Potosi, Bolivia

The tragic part of the story is that, by some estimates, eight million miners (mostly Indians and African slaves) died while working in the silver mines of Cerro Rico.

            The silver eventually ran out, but today, thousands of miners still enter the mines each day, using hand tools and traditional mining techniques to mine for bits of tin, copper and other minerals. It is possible to tour the mines and meet these miners ... and that is what we did, carrying with us gifts of coca leaves and dynamite.

Potosi, Bolivia

     The altitude is high (more than 14,000 feet), there is little fresh air, it is cramped, extremely hot, and thoroughly exhausting ... and that's just taking the tour ... it is impossible to imagine working there.

Potosi, Bolivia

Even today, the average life expectancy of a miner once they start working in the mines is just ten years. They sustain themselves during their eight hour shift in the mines, not by eating, but by chewing coca leaves non-stop. The entire experience was an unforgettable one (and one, like many others on the trip, where we found ourselves saying "they would never let you do this back home!").


Samaipata, Bolivia

We headed next to the small town of Samaipata (which translates in the local Indian language to "the altitude to rest," which, at about 5,000 feet lower than Potosi, was true).

     The highlight there was a one-day trek into the hills to spy on some condors. The local guides in Samaipata had just investigated the presence of the condors two weeks before and we became the first ever paying tourists to take a guide up there.

Samaipata, Bolivia

     After a two hour drive, and a two and half hour hike, we spent the next three hours watching condors (the largest land bird in the world ... with a wingspan of up to ten feet) fly above, below, and all around the cliff edge where we sat. Some of them, perhaps as curious about us as we were about them, swooped down to just ten feet above our heads.

Another hike brought us to a forest of giant fern trees, where we enjoyed swinging from some jungle vines a la Tarzan (and Jane).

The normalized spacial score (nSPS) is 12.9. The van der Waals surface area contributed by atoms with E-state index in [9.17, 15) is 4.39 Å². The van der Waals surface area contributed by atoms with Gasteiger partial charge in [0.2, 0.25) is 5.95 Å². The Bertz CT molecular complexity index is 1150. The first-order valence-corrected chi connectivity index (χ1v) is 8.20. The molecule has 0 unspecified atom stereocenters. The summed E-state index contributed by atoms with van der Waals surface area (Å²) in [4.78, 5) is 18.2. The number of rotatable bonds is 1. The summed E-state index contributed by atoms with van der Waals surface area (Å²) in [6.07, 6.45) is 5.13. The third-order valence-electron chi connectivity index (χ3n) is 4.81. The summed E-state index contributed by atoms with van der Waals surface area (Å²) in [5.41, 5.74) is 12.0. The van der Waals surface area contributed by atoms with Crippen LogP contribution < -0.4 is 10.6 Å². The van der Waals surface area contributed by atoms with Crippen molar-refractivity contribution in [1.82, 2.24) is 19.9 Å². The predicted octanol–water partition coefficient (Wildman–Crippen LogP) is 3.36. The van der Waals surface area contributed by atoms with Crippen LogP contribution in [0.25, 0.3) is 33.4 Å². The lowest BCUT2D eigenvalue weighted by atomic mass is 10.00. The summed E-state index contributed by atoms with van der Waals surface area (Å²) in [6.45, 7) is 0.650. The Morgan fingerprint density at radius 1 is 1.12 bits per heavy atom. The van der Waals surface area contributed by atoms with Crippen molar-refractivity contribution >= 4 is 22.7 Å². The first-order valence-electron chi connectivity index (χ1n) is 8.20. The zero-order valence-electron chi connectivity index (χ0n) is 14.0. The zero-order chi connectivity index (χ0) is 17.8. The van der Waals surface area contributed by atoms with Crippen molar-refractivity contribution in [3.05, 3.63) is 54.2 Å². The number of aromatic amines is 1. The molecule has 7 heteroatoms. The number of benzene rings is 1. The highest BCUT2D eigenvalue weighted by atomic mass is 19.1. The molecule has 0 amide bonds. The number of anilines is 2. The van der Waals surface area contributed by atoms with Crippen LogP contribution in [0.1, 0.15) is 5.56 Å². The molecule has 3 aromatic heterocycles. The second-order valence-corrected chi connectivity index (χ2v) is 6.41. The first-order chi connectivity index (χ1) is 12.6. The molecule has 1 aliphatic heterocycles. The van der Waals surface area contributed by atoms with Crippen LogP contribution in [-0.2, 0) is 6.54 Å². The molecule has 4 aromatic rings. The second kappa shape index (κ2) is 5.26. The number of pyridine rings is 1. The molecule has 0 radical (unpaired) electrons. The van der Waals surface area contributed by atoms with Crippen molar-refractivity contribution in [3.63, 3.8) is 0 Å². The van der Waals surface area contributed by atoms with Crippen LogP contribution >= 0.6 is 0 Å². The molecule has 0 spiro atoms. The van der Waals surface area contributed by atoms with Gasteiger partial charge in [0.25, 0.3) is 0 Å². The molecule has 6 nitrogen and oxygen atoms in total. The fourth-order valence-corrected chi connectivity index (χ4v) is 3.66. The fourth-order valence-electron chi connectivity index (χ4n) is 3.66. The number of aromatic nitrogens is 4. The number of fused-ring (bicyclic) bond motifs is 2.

Samaipata, Bolivia


Santa Cruz, Bolivia

The road system in Bolivia is not that great, so it takes quite a bit of time to get from one place to another. After Samaipata, it was two hours in a vegetable truck (atop baskets of lettuce, it was perhaps our most comfortable ride), then eighteen hours on to La Paz.

Sorata, Bolivia

Sorata, Bolivia

     We spent very little time there before heading into the mountains. From the mountain village of Sorata we took a three-day trek into the Andes up the west side of one of Bolivia's highest mountains, Illampu.

     It was just the two of us, our guide, Vincente, his seven year old brother, Alex, and "Macho the Mule." It took us two days to reach a glacial lake at an altitude of 16,800 feet. The air was quite thin, and the two of us hadn't exactly been "working out" on the road ... so we both just managed to huff and puff our way up there. The views, when not lost in the clouds, were spectacular. Of the many sunsets we have watched over the past year, the one on the first night of the trek will probably stay with us more than any other.


Copacabana, Bolivia

We had it all planned out. Our last week on the road would be spent on the shores of Lake Titicaca in the town of Copacabana. We would rest, relax, maybe go for a hike or two, maybe visit the Island of the Sun.

The travel gods, though, didn't like our plan. They realized that we were about to go home after a year on the road without having really had to deal with intestinal problems. They took care of that. We think their weapon may have been the trout that Lake Titicaca is famous for.

Our room had a nice view of the lake. That was about all we saw of it. Fortunately, we discovered the Cipro in our medicine bag just in time for the bus ride back to La Paz.


     We had always planned on a year on the road, but had never given ourselves a firm date to return. Sometime in October we came up with the idea of surprising Karen's parents for Thanksgiving.

San Francisco, California

     So, without letting anyone know, we flew back in time to walk (with packs on) into the dining room at the Cantebury Hotel in San Francisco where a dozen member of the extended Crocker family had gathered to celebrate.

     We thought that would be a good way, and a good time, to end The Enchilada. So, at 11:50 am PT on Thanksgiving Day, November 27, 2003, The Enchilada ended.

South America Pretty Pictures

Samaipata, Bolivia

All photographs Copyright Garvin and Karen Snell 2004